Picture: ISTOCK
Picture: ISTOCK

Speaking on a panel at Wits Business School this week, Johannesburg’s the mayoral committee member for finance Rabelani Dagada revealed that the city, which has a debt book of about R17bn, had been hoping to raise about R2.5bn on the market after an investor road show late in 2016 but that there had been no appetite for it. In the end, the city approached the Development Bank of SA for the funding it needed, most of which was for investment in much-needed maintenance and repairs of existing infrastructure as well as in new infrastructure.

The City of Johannesburg has not even been downgraded yet: it is rated only by Moody’s, as are some of SA’s other large metros. Moody’s has all of them on review for a downgrade, with the sovereign. Meanwhile, though, even the expectation of a downgrade has damped the appetite of bond market investors and other lenders for municipal debt — and no doubt raised the cost of that debt.

It is a story that is playing out across the market, following the first of the downgrades to junk status by S&P Global Ratings and Fitch two weeks ago. Three corporate bond issues have been postponed. The South African National Roads Agency, which needs to raise R200m, has delayed its return to the bond market. Transnet raised only R20m of a planned R200m when it issued on April 10.

It speaks to the effect of the downgrades we have already seen, and those we are yet to see. The surprising resilience of the rand and of bond yields has helped to mask the seriousness of the downgrades and make it too easy to dismiss them.

But no one should be fooled about just how bad this could be, not just for financial markets, but for SA’s already ailing real economy. We have been lucky in that the downgrades came at a time when global conditions are very favourable for emerging markets.

The shock of the recall of the former finance minister from his investor road show just over three weeks ago and of the downgrades two weeks ago hit when the rand and bond yields were at new highs — and in an environment in which they could bounce back, as the rand and bond yields did by Thursday when they lifted to three-week bests of R13.19 and 8.78%, respectively.

The rand’s strength is not that surprising — high-yield emerging markets are in vogue, SA is far from being a basket case and its bond yields are now increasingly attractive to international investors who are buying in.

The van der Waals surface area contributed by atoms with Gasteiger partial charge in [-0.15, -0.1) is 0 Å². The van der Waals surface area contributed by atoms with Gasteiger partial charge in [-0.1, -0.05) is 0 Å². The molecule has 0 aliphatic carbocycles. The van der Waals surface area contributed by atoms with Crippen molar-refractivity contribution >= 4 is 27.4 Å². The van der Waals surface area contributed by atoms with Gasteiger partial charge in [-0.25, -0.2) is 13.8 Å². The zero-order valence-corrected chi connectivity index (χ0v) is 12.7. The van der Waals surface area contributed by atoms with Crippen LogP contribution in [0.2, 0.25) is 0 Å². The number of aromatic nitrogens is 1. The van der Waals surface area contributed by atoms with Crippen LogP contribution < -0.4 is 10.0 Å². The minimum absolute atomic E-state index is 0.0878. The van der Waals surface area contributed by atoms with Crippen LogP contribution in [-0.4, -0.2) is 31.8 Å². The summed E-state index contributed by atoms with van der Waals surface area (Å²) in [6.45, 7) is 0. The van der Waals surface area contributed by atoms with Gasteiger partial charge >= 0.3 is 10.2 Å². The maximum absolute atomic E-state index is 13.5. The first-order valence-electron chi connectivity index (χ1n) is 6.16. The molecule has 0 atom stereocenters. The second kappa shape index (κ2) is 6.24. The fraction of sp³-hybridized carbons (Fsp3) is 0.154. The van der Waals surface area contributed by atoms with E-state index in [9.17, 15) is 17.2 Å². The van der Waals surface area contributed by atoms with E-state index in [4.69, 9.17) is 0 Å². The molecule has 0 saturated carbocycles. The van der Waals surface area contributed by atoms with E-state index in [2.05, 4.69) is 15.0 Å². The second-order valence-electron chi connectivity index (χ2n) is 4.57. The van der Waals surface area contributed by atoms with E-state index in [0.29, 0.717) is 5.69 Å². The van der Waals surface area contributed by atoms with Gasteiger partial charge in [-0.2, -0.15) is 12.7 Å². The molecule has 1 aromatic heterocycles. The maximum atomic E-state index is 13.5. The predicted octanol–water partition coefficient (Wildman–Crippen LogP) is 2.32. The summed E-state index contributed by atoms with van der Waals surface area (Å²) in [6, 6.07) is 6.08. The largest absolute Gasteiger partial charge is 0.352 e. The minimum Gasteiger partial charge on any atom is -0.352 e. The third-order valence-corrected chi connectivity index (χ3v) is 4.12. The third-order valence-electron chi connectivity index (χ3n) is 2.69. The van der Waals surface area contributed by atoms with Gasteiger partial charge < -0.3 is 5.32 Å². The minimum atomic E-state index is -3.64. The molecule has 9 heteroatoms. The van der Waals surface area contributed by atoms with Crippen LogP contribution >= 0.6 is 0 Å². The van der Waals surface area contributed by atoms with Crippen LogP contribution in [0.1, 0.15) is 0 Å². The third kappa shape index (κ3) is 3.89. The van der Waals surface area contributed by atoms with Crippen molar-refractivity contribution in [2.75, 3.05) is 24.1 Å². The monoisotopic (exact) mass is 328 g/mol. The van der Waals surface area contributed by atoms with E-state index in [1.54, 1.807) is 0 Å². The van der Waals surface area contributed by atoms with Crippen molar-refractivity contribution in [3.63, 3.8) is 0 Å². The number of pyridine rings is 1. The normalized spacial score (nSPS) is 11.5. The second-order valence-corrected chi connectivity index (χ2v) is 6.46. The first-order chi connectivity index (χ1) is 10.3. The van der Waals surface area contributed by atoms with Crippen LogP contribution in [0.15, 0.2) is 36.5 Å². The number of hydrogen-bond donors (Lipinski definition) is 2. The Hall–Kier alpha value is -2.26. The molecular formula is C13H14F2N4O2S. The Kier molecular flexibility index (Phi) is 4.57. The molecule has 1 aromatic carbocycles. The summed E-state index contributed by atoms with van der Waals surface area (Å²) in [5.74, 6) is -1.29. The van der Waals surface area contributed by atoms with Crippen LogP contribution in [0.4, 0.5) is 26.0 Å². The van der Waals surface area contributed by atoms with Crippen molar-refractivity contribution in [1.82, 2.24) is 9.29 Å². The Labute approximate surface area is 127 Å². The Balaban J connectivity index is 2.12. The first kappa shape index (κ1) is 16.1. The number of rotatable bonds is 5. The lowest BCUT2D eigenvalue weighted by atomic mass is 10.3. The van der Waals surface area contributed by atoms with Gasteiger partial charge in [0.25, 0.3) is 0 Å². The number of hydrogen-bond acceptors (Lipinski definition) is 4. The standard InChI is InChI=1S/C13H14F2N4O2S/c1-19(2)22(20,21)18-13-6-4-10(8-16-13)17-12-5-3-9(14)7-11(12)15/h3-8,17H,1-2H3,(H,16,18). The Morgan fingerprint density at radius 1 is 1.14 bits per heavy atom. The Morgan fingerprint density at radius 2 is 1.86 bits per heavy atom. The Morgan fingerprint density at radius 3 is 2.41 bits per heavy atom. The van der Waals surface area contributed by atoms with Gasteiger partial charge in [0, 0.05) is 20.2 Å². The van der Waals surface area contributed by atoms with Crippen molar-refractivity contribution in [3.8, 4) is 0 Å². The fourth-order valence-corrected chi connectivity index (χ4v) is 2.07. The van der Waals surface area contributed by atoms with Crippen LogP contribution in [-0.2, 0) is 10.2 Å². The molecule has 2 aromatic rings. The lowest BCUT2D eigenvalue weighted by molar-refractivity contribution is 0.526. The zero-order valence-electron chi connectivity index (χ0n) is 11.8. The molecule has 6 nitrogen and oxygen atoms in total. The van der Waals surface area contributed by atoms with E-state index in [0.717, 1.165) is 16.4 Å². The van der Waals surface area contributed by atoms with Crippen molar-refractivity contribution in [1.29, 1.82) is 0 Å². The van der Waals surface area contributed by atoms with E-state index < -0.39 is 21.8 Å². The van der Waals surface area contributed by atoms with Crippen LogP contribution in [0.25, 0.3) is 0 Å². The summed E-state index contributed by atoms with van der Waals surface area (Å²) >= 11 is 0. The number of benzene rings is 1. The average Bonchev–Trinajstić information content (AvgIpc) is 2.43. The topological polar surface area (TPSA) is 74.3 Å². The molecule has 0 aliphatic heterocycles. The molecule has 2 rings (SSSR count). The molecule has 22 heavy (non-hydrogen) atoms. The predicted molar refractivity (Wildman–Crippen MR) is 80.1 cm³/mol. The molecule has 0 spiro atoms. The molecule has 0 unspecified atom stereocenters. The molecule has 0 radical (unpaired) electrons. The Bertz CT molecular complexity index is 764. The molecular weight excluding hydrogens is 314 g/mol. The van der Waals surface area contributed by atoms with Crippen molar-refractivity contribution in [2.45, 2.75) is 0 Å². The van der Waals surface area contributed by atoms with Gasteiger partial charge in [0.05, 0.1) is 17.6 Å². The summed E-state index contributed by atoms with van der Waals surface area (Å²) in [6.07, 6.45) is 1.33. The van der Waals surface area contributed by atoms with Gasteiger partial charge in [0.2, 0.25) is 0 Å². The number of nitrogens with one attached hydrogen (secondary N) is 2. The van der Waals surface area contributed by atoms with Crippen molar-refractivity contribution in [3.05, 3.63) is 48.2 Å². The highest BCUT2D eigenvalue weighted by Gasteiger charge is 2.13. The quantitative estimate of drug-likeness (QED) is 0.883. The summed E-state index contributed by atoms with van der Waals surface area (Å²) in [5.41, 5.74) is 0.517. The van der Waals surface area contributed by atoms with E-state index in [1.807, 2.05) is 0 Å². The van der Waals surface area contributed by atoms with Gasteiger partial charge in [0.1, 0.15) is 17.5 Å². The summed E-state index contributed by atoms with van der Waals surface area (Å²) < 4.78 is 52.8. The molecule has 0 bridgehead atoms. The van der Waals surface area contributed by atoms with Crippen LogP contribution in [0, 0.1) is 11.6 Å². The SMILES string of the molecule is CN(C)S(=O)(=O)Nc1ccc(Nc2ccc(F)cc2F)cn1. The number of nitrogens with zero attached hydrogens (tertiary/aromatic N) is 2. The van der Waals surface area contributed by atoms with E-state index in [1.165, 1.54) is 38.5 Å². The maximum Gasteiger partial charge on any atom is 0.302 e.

We have not yet even seen the first tranche of the forced selling by international bond-market investors that will come at the end of May

But that is for now.

It is still early days. We have not yet even seen the first tranche of the forced selling by international bond-market investors that will come at the end of May when about $1bn in outflows linked to the JP Morgan index is expected following the Fitch downgrade.

But Moody’s decision and S&P’s June review are yet to come and if SA’s local currency rating were to be junked by those agencies, we would be booted out of the key Citi World Government Bond Index and other benchmarks, triggering an estimated R100bn-R120bn in forced selling by international investors and almost certainly crashing the rand. It might be less bad if the emerging market tide were still coming in. But it could be very bad when that emerging market tide goes out, as it inevitably will, and the effect on SA’s inflation, interest rates and growth could be severe.

Meanwhile, the effect in terms of availability and cost is clearly already being felt by those looking to issue debt on the market. And the more government and companies, public or private, have to pay to borrow, the less there is to spend on other more productive goods and services.

It could be a long hard road ahead unless SA stops just trying to talk the market back up and instead takes real, tough action to reform the economy and avert further downgrades.

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